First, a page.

A Few Words about the Monotype Process and Its History
Like a painting, each monotype is a one-of-a-kind piece of art. Where traditional printmaking techniques like etching and wood block start with a plate that is etched, engraved or carved, the monotype is created by working up an image on a smooth plate. Generally, the artist rolls ink onto the plate and then removes it with rags, brushes, or other tools to reveal whites and grays. The viscous quality of ink on a smooth surface creates expressive marks that are very different than those created by painting or drawing directly on paper or canvas. The artist then runs the plate through an etching press, which applies great pressure and transfers the image to paper. Because the plate is not affected during the process, it can be cleaned after each image and used again. Color can be added by applying it to a second plate of identical size, registering it over the first image on paper, and running both through the press again. Generally, each color in a finished print represents one run through the press. Color can also be hand applied with brushes after the print is dry. While etched or carved plates can be re-inked for dozens of reproductions, each monotype exists as an only child.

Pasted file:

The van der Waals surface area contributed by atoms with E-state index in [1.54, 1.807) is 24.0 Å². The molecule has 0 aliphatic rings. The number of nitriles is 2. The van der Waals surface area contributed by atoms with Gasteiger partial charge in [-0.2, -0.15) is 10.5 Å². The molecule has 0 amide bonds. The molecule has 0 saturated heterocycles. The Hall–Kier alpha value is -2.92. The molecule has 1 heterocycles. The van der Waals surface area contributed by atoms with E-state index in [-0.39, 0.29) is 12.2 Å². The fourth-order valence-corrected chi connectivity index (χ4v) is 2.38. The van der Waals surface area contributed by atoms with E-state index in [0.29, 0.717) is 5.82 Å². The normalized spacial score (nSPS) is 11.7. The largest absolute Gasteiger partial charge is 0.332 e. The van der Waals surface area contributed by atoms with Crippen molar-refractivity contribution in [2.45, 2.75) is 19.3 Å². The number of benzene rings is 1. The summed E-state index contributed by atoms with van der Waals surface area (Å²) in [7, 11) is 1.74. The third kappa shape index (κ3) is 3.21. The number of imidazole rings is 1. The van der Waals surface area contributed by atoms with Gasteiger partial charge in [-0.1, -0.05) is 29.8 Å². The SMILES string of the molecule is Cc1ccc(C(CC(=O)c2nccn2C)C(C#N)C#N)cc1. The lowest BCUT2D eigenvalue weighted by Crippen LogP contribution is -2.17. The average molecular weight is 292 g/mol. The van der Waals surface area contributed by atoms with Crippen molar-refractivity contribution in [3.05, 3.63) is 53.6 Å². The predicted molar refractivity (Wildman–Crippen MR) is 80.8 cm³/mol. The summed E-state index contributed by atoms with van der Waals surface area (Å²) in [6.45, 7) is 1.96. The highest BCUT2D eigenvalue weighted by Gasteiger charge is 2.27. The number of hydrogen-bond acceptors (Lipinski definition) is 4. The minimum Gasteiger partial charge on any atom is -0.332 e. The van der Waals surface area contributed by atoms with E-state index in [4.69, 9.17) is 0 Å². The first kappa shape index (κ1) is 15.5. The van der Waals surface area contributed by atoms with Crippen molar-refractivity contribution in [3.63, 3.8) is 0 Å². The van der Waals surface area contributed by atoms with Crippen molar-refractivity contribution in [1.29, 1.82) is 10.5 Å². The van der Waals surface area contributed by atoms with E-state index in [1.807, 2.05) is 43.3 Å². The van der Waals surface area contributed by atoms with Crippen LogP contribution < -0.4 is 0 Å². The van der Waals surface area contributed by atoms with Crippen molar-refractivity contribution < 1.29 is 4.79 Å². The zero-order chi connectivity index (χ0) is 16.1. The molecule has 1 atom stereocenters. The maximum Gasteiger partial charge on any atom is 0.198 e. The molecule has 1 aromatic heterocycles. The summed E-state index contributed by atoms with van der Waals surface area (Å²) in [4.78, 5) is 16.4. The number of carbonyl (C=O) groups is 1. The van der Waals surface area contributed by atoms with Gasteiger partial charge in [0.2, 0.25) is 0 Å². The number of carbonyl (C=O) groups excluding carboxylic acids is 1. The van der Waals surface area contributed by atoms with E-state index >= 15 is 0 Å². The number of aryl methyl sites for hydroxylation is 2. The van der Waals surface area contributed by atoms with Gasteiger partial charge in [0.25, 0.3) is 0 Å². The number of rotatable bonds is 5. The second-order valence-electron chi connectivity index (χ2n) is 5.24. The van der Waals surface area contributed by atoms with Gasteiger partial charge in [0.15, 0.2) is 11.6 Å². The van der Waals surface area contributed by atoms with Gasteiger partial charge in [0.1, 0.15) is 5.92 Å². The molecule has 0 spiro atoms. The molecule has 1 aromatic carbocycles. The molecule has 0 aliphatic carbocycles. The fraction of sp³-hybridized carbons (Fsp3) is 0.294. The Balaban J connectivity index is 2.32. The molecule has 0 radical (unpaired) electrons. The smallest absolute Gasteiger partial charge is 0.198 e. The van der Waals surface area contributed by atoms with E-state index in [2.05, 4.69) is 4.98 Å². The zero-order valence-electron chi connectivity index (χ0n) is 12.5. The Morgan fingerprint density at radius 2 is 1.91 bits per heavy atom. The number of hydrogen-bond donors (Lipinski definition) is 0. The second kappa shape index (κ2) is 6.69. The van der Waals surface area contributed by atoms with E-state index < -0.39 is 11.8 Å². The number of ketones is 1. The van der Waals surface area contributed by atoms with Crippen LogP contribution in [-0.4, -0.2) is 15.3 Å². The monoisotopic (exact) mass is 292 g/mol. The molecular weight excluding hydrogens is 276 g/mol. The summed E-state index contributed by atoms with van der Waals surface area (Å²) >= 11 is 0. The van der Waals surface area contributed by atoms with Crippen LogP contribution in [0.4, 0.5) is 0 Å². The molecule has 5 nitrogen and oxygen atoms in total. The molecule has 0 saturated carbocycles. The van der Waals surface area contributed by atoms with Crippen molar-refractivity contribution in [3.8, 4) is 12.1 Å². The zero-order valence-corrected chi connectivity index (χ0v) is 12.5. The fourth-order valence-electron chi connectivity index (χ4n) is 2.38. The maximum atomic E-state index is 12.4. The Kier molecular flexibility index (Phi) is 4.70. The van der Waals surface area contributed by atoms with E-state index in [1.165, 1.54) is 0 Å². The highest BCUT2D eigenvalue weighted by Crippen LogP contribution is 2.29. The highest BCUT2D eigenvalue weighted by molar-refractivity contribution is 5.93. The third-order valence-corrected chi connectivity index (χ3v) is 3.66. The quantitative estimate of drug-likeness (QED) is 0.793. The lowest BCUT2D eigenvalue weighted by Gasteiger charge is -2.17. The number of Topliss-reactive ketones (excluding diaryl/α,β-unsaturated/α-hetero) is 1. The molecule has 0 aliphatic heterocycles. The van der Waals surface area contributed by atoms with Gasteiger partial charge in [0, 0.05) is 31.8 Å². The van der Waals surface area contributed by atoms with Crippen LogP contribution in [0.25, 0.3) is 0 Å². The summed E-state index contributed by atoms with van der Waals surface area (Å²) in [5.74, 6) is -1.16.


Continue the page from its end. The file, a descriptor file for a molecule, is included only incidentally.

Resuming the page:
The Renaissance artist Giovanni Benedetto Castiglione first experimented with monotype in the 1640s, and the process has been used and infinitely adapted ever since by such artists as Rembrandt, Degas, Chagall, Gauguin, Matisse, Picasso, and Diebenkorn
Teresa Jordan works on acrylic plates with etching inks and prints on Somerset Velvet and BFK Rives paper. For hand coloring she uses both water and oil-based media.